Jamaican-Born Dr. Karen Russell Randall Received Morehouse College Faculty Honors
Features

Jamaican-Born Dr. Karen Russell Randall Received Morehouse College Faculty Honors

Jamaican-Born Dr. Karen Randall Received Morehouse College Faculty Honors 1

Dr. Karen Russell Randall has been awarded honors by Morehouse College as Outstanding Pharmacology Faculty Member during its 2020 Faculty Gala. The event provides students with the opportunity to recognize faculty members that have had a profound influence on their education.

Randall is an assistant professor in the Pharmacology and Toxicology Department of Morehouse School of Medicine in Atlanta, GA. She came to the Morehouse School of Medicine as a research associate, working closely with then chairman, Dr. David Potter. Their work has appeared in numerous professional publications.

Randall is a former student of St. Hugh’s High School in Jamaica and is a member of the St. Hugh’s High School Alumnae Association of Atlanta (SHHSAA). She’s also a former president of the organization, serving from 2005-2007.

She’s a graduate of the University of the West Indies in Kingston, Jamaica, where she received a Doctor of Philosophy in Biochemistry and earned a Bachelor of Science in Biochemistry and Chemistry as an undergrad.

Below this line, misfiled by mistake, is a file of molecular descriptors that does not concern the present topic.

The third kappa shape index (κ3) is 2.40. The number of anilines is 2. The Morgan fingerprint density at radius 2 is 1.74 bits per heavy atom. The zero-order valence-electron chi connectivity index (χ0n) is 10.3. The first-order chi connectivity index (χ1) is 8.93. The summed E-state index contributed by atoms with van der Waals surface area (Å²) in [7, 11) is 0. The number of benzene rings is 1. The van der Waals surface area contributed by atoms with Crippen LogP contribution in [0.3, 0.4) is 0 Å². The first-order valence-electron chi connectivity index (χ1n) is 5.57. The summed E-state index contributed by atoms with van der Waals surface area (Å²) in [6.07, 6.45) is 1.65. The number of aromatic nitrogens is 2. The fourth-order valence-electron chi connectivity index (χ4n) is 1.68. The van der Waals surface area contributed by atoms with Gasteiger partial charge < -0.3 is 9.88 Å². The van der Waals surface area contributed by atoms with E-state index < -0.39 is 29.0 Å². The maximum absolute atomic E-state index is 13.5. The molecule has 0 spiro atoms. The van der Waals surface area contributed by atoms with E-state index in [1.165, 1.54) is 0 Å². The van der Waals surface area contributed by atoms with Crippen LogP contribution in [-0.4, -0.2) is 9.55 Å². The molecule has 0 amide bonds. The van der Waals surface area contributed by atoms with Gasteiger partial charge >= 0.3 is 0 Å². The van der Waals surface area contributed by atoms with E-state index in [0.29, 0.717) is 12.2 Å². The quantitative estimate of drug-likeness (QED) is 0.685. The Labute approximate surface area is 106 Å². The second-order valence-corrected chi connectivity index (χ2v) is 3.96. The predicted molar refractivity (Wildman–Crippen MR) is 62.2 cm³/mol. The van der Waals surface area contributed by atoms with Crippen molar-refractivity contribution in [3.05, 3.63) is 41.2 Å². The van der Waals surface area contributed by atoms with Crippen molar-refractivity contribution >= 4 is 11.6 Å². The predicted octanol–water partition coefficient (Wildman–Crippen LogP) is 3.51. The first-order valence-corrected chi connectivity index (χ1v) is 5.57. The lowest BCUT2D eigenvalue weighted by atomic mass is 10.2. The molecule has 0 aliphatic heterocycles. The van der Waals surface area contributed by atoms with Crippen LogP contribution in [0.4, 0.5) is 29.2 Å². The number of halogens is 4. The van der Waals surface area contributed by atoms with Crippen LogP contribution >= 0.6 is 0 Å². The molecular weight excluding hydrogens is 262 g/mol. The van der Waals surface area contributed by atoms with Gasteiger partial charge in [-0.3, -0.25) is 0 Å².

Jamaican-Born Doctor Karen Randall Received Morehouse College Faculty Honors

Doctor Karen Russell Randall

Before taking the position at Morehouse, Randall was the senior pharmacologist at the Caribbean Regional Drug Testing Laboratory. The WHO/PAHO/CARICOM institution is responsible for ensuring medications in the Caribbean conforms to purity, strength, and quality standards.

For the past several years, the esteemed researcher has been focused on opioid receptors and the means by which activation of those receptors regulates pressure within the eye. A high level of pressure within the eye is one of the symptoms of primary open-angle glaucoma (POAG).

POAG is the primary cause of blindness in African-Americans and a major cause of blindness in other segments of the population. Randall’s research has already yielded early results, demonstrating that one group of opioids, known as kappa opioids, can reduce eye pressure.

Randall’s long-term objective is to determine how stimulation of the opioid receptors activates specific signals in the eye. The ultimate goal is to identify a drug in the design of novel drugs for the management of glaucoma. Opioids may also play an important role in protecting the optic nerve that’s damaged during the progression of glaucoma.

Photo and Information Source: Facebook, Morehouse School of Medicine

About the author

Denise Lee